• Contamination is the most common complication of current isolation techniques 
  • Almost invariably, coisolation of other vesicles and non‐vesicular molecules occurs
  • There is no ideal method that fits all purposes and sacrifices must be made in terms of recovery, purity or work load
  • To date, it is difficult to identify a strategy that yields the highest quality and properties of the isolated exosomes

Keep in mind that exosomes and “viruses” are nearly identical in every way. In fact, exosomes have been called “non-infectious viruses.” The main difference is that exosome research regularly attempts purification using one or multiple methods whereas Virology does not. That being said, the three methods discussed above all inevitably suffer from contamination from other particles as well as potential damages to the particles in the sample. The forces and methods used on these samples are unlike anything they encounter in reality. There is absolutely no way to say that the resulting particles are in the same form as they were originally at the start of the purification/isolation process.

Purification/isolation of these particles is an impossible task. It may even be an unfair demand to ask for this. However, logic does not deal with fairness. In order to prove a “virus” exists and causes a particular disease, it must be completely purified/isolated from an unaltered sample first.

Unfortunately for Virology/Germ Theory, they have the unenviable responsibility to show that complete purification/isolation of particles believed to be “viruses” can be done. No conclusions about any particle as a “virus” can be made until this logical step occurs. To date, they have failed to do so every time.

7 comments

  1. I am curious if there are any papers that actually claim to show the injectable product preventing xyz pathogen from causing illness? I comprehend the efficacy and antibody claim. But this is again this whole concept of a logical fallacy based on presumption. Only a response is being observed and their is no causation showing prevention happening other than a used car salesman approach to selling used cars. What is the scientific basis for claiming prevention?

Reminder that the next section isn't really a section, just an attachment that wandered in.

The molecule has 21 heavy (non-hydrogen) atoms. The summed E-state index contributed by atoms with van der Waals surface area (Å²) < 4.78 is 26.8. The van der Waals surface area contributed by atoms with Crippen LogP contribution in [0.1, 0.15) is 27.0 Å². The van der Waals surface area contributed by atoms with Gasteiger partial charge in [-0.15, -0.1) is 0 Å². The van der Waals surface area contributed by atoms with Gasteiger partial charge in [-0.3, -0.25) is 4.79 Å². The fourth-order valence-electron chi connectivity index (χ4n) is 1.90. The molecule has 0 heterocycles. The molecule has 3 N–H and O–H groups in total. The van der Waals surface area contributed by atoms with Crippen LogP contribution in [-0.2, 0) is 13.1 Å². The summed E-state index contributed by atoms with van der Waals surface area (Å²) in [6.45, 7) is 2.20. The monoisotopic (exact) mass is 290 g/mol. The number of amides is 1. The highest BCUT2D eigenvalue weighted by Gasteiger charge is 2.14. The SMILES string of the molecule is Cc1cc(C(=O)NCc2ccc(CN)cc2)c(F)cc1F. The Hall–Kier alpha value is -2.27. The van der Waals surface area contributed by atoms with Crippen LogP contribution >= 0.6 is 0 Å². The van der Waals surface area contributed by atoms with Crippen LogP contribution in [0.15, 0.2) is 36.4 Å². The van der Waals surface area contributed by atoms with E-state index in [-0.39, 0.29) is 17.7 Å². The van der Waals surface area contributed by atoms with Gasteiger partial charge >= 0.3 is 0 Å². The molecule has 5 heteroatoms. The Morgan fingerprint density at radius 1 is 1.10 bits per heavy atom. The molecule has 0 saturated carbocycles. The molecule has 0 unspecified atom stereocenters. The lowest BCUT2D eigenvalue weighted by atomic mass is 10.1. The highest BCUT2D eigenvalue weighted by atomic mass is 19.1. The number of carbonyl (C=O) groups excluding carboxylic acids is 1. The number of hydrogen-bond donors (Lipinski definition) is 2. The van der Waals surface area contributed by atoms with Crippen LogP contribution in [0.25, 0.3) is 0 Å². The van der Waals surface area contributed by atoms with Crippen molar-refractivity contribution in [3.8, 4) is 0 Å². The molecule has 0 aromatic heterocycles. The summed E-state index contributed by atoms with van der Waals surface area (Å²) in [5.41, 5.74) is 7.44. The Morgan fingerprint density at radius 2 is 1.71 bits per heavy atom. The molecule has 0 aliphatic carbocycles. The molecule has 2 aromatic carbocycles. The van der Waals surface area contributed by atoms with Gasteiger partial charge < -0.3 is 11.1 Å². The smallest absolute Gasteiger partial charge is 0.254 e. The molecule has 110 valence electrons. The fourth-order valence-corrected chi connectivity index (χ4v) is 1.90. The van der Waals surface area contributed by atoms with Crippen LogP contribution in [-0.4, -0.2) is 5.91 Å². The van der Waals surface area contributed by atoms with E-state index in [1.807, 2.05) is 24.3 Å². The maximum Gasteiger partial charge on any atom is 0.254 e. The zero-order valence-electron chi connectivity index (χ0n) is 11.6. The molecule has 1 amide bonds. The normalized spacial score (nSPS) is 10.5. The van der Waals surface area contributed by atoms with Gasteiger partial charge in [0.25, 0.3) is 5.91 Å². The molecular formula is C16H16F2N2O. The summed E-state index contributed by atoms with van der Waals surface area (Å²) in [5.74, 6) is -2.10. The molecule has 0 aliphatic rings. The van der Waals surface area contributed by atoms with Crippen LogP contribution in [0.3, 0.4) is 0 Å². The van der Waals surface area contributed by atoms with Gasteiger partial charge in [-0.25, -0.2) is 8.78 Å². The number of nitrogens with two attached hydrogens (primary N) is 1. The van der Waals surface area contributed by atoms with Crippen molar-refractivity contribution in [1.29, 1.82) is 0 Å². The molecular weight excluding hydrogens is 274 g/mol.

Liked by 1 person

    1. I have yet to see any. They claim antibody response equals protection yet antibodies are an unproven theoretical concept which, contrary to their claims, are not specific and vary person to person.

      Like

  2. Thank you. Love how you are presenting these topics in a way to expose the logical fallacies that have to be employed. One thing I might recommend if you find it worthwhile is to look at the work of Royal Raymond Rife. So he develops a universal microscope that can observe cells, blood and the symbiotic life within us in a live state.
    Names are given to everything but if you ask me its just a name. What is important is the cataloging of pleomorphic changes happening resulting in a vibratory state that is the result of some stressor. Its not the cause one was looking at in the microscope but the result. Maybe there is a historical article. And maybe another reviewing J F Enders paper on Measles technique from the 1950s. Thanks for helping to provide some basic concepts in the various presentations because that alone helps one to dissect the papers you recently posted.

    Liked by 1 person

    1. Thanks for the kind words 🙂 I haven’t done a deep dive into Rife’s work but I am aware of it. That is a great suggestion and I will try to dig deeper into his discoveries sometime. I did break down Enders 1954 Measles paper in the past, I just haven’t got around to putting it on the blog yet. Be on the lookout for it hopefully in the near future as it is a pivotal study. 😉

      Like

    1. Good question! None that I have ever seen. However, there are numerous instances from various exosome researchers stating complete purification/isolation is impossible.

      Like

Leave a comment

Fill in your details below or click an icon to log in:

WordPress.com Logo

You are commenting using your WordPress.com account. Log Out /  Change )

Google photo

You are commenting using your Google account. Log Out /  Change )

Twitter picture

You are commenting using your Twitter account. Log Out /  Change )

Facebook photo

You are commenting using your Facebook account. Log Out /  Change )

Connecting to %s